James (Jim) Bassingthwaighte MD, PhD

physiology , mathematics/statistics , simulations , PDE/ODE , modeling , imaging , University of Washington


Dr. Bassingthwaighte's lab uses multiple radioactive tracers simultaneously to measure reactions of adenosine and its metabolites and to determine their rates of transport across membranes. Models describe the kinetics in a precise way, allowing us to understand the regulation. He is also the originator of the Human Physiome Project, a large-scale international program for developing databasing and biological systems modeling for understanding genomic and pharmaceutic effects on human physiology. His program is highly collaborative, involving co-investigators at a dozen U.S. universities, several in Europe, and in 14 departments at the University of Washington. Some of these are involved in the Physiome Project, in particular the Cardiome Project. The Cardiome Project, to define a functional heart in mathematical terms, extends from the biochemistry and the signaling, to the mechanics and energetics of the three-dimensional heart.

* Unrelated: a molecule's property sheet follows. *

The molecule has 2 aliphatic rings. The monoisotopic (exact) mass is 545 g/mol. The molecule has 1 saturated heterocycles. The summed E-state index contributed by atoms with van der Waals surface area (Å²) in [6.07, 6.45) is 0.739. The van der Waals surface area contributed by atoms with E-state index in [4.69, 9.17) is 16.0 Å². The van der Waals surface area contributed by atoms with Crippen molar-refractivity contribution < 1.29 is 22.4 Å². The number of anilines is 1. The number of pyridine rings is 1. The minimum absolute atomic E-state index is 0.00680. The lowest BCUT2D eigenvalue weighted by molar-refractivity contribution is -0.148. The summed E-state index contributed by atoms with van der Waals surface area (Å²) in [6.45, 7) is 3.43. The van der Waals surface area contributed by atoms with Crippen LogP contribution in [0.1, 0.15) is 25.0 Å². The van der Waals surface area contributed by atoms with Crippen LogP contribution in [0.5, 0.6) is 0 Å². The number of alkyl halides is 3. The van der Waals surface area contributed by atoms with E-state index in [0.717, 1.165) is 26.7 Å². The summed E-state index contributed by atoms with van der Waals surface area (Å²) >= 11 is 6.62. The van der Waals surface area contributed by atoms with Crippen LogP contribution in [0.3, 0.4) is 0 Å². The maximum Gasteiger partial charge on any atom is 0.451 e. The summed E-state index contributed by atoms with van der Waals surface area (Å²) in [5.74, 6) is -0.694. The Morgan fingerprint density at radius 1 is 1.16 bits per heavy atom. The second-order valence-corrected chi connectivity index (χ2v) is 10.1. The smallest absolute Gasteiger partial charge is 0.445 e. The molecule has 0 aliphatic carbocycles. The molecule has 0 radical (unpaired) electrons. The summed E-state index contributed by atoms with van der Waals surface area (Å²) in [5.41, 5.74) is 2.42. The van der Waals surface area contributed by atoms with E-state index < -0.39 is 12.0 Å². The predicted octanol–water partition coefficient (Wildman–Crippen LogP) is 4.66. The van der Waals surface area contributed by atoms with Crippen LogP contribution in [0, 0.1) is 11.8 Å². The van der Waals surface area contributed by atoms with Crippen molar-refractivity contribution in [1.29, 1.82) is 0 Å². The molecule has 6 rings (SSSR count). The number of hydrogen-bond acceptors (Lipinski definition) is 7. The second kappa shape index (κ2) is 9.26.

University of Washington Bioengineering Professor